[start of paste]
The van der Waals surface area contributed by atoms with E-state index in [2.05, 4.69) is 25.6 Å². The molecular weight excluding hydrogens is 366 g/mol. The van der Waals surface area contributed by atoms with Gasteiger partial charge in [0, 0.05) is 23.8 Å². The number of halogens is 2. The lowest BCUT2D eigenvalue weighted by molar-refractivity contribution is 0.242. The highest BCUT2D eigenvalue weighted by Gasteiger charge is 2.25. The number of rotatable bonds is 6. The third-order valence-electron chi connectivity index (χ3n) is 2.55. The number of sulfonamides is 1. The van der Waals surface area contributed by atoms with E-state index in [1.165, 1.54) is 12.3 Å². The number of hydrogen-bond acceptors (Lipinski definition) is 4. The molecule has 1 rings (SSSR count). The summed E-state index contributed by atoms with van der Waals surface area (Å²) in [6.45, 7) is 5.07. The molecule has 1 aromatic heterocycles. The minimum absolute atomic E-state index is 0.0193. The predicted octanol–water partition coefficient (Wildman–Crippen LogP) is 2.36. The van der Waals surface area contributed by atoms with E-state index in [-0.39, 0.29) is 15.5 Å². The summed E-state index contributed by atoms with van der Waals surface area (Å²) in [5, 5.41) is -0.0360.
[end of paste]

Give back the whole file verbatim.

The van der Waals surface area contributed by atoms with E-state index in [2.05, 4.69) is 25.6 Å². The molecular weight excluding hydrogens is 366 g/mol. The van der Waals surface area contributed by atoms with Gasteiger partial charge in [0, 0.05) is 23.8 Å². The number of halogens is 2. The lowest BCUT2D eigenvalue weighted by molar-refractivity contribution is 0.242. The highest BCUT2D eigenvalue weighted by Gasteiger charge is 2.25. The number of rotatable bonds is 6. The third-order valence-electron chi connectivity index (χ3n) is 2.55. The number of sulfonamides is 1. The van der Waals surface area contributed by atoms with E-state index in [1.165, 1.54) is 12.3 Å². The number of hydrogen-bond acceptors (Lipinski definition) is 4. The molecule has 1 rings (SSSR count). The summed E-state index contributed by atoms with van der Waals surface area (Å²) in [6.45, 7) is 5.07. The molecule has 1 aromatic heterocycles. The minimum absolute atomic E-state index is 0.0193. The predicted octanol–water partition coefficient (Wildman–Crippen LogP) is 2.36. The van der Waals surface area contributed by atoms with E-state index in [-0.39, 0.29) is 15.5 Å². The summed E-state index contributed by atoms with van der Waals surface area (Å²) in [5, 5.41) is -0.0360.